A couple of days ago I wrote that the Labour Party’s Policy Forum in Warwick last weekend should be the opportunity for our unions to demand that the Government changed direction. What better time – after Brown’s defeat in Glasgow East and given that unions now provide 90% of the Labour Party’s finance – to get a commitment that Government will deliver on our members’ aspirations?
The unions went in with something like 130 demands. The Guardian published some of them. I don’t have much more detail, because the list of policy issues to be raised at the Forum were not fully presented to the Unite Executive. But what the demands represented was the absolute bare minimum one might have expected from a Labour Government, given a Labour Party that is so dependent on union money.
What did we get? We’re now seeing the spin, of course. The Tory press is claiming that “Weakened Gordon Brown gives in to union demands”. The truth seems very, very different.
No concessions were made by Brown on removing anti-union laws. This is a key issue for those of us who want to see effective trade unions. The demand for free school meals for primary school children was dropped in favour of a statement that Councils should be encouraged to hold trials. Not very effective, given that most Councils are now run by the Tories.
But it’s on NHS privatisation that our union leaders’ real character is displayed. This is a betrayal that could cost us the NHS.
I’ve received a report circulated by Martin Rathfelder, the Director of the Socialist Health Association, a Labour Party affiliate. He describes the debate on the NHS:
‘(The Conference) produced some considerable improvements in policy – in particular a much more coherent statement about public and private sector provision than I have seen before: http://www.sochealth.co.uk/news/npfconcensus08.htm. This statement was accepted by all but 1 of the 161 delegates.
A number of amendments along the lines of “There will be no further expansion of the private sector within the NHS” were rejected with a consistent majority of 157 to 4. It is quite plain than none of the Unions intend to fight on this territory’.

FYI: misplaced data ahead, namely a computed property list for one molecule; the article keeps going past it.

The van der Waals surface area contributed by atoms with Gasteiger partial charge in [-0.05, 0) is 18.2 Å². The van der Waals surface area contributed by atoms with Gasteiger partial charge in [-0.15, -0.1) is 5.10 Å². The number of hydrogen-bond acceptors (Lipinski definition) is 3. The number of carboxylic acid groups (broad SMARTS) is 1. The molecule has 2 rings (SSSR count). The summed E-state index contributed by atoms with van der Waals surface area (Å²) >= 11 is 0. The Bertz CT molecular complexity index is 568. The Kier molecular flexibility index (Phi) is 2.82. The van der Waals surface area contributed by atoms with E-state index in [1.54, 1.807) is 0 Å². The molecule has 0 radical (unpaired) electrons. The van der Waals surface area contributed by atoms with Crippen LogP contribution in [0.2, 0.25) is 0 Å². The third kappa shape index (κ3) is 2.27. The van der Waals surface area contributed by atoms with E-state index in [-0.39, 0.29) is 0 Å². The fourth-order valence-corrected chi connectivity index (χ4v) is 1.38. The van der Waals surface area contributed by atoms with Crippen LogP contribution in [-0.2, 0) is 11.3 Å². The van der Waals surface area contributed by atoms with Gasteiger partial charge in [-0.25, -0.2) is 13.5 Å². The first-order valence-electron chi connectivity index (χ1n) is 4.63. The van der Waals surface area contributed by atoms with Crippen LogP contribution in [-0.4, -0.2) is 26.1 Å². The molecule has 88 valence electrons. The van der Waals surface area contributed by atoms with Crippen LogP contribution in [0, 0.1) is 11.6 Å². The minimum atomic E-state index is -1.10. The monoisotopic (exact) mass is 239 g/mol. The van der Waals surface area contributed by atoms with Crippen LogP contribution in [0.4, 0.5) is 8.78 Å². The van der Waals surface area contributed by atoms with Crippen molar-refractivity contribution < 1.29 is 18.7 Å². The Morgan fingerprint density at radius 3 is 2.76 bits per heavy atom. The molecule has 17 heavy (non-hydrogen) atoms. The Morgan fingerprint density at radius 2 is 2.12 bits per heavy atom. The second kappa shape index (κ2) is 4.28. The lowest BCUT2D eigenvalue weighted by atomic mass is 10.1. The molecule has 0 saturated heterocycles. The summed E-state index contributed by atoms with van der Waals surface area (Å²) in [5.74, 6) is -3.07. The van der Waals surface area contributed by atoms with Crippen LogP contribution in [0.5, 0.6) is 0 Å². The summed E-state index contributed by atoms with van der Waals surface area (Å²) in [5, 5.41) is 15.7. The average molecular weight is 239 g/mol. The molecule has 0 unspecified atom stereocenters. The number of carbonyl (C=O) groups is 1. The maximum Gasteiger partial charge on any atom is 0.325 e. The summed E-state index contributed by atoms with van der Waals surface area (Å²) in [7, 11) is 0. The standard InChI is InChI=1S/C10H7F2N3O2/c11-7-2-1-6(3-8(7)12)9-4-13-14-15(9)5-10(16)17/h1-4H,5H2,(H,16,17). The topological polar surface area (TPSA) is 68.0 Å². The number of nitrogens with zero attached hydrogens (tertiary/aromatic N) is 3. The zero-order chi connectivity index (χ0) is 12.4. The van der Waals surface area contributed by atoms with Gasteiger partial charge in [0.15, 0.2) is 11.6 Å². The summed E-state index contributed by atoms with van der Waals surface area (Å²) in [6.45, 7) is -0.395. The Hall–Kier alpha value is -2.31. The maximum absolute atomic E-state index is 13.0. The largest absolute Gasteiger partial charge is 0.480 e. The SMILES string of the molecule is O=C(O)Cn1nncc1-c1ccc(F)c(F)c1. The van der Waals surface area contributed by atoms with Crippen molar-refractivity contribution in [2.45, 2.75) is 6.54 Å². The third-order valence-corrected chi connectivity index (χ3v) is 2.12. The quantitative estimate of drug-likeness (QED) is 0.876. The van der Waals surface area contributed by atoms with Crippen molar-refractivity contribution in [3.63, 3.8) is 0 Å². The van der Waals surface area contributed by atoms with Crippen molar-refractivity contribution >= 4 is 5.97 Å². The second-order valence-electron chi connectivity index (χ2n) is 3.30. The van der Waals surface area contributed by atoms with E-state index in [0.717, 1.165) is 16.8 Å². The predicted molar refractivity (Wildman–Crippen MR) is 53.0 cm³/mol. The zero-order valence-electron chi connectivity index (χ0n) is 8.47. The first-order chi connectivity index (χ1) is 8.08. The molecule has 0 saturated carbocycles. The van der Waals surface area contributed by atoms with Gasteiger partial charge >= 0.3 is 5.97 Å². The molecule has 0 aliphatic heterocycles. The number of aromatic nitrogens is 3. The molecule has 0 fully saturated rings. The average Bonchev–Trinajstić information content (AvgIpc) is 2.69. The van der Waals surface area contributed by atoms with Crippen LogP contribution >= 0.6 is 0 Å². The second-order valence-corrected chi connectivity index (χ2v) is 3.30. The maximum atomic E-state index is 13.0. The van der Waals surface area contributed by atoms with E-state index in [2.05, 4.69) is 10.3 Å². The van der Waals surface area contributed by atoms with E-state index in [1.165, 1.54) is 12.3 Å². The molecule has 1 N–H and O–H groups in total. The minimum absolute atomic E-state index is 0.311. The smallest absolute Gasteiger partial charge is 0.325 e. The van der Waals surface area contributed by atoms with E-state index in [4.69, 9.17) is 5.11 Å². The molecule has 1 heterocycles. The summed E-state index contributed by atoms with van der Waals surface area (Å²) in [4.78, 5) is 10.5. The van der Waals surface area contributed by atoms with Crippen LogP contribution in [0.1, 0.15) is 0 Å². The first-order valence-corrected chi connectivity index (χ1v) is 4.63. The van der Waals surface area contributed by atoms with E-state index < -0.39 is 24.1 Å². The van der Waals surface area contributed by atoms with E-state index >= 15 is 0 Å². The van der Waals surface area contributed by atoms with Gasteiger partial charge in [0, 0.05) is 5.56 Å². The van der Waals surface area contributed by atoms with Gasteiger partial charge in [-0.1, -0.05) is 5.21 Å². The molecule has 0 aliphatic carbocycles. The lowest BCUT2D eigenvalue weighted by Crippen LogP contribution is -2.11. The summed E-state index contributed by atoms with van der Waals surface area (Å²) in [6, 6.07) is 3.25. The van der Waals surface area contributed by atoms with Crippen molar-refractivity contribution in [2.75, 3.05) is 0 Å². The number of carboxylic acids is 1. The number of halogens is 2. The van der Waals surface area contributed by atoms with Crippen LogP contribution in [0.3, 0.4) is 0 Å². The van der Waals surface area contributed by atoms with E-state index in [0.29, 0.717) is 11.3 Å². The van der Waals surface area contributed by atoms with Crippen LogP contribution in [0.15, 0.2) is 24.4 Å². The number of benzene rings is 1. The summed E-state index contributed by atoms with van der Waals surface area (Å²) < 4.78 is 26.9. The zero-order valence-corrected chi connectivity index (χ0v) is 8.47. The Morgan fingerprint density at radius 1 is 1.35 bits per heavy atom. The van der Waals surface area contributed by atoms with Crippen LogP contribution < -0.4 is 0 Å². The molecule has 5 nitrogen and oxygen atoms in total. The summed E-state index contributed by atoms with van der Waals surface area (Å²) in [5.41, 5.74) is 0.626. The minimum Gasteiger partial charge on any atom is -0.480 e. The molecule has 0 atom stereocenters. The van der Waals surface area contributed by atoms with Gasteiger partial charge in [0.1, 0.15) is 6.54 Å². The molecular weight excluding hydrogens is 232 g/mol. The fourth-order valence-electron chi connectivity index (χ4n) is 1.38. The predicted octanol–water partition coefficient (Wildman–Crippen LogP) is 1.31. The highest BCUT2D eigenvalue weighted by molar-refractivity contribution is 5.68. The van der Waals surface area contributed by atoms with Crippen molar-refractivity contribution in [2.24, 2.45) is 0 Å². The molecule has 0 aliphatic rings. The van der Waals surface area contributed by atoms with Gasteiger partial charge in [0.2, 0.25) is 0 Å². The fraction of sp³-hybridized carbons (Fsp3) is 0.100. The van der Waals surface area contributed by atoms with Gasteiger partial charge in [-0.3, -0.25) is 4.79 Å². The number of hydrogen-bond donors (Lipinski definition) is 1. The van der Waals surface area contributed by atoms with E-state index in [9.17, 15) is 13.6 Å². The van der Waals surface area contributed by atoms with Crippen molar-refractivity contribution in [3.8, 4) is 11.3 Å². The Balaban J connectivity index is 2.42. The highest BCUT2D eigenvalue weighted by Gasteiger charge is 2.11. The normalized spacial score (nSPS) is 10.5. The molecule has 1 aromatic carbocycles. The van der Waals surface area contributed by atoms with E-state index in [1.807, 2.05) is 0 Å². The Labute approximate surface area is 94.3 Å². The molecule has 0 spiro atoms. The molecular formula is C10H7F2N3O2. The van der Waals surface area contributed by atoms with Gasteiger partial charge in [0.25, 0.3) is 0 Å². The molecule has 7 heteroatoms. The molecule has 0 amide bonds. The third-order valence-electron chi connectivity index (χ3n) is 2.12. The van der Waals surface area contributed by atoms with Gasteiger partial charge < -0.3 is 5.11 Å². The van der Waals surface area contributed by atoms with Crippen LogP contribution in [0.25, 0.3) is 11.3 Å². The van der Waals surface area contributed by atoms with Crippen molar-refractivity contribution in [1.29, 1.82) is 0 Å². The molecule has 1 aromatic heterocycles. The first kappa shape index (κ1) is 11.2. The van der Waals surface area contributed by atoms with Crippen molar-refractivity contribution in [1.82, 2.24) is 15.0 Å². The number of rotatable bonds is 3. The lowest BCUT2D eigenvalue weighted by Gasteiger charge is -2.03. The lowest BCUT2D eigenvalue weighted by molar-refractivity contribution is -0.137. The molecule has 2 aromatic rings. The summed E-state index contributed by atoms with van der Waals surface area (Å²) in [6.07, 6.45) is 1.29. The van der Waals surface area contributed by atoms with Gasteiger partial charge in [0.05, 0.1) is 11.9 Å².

So why were there no union votes against privatisation? The policies of unions like Unite and Unison are clear enough. Our lay activists have no problems with opposing privatisation.
The agreed document supports the continuing privatisation and break-up of the NHS through the Darzi proposals, the only concession being that we might be able to keep NHS pensions:
‘In the NHS, the Government will seek to extend entitlements to NHS pensions to those staff transferring to social enterprises in the Primary Community sector as part of moves to reform that sector of NHS provision and give front-line staff more control over services as set out in the Darzi review’.
Even on hospital cleaning, a red-line issue for Unison, there is no commitment to bring the services back in-house:
‘This is exceptionally important in priority services such as hospital cleaning, where the decision to use a particular provider must be based on the strongest evidence about effectiveness. Where providers fail to deliver a satisfactory service, its contract should not be renewed or in exceptional circumstances, terminated. Hospital cleaners are an essential part of the healthcare team, playing a vital part in avoiding healthcare acquired infections, There must be rigorous standards of cleanliness enforced in all hospitals to ensure they are clean and safe for patients’.
It is desperately disappointing that so little has been delivered.
But what is worse, headlines like that in the Times, quoted above, will be used as an excuse by our union leaders to try to rally us all behind Brown and Labour.
The claim of Brown giving in to unions is very far removed from the truth. It was a Financial Times article that got it right, with the headline: ‘If this is a union victory I would hate to see them lose’.
I think it is time to say no to this nonsense. Why should our union subscriptions be used to fund a party that is destroying the NHS? It’s time for a real debate in the union movement.
An update to the FT website shows the scale of the betrayal here. The ‘agreement’ includes phrases like:
‘We will continue to use voluntary and community organisation, social enterprises and the independent sector in providing (public) services’…. ‘Allowing real choice means that patients, and the NHS, can act on these preferences. So we will take choice further… in other areas of healthcare including maternity services and general practice’.
Union policy has been thrown away for the sake of supporting a creaky neoliberal Government.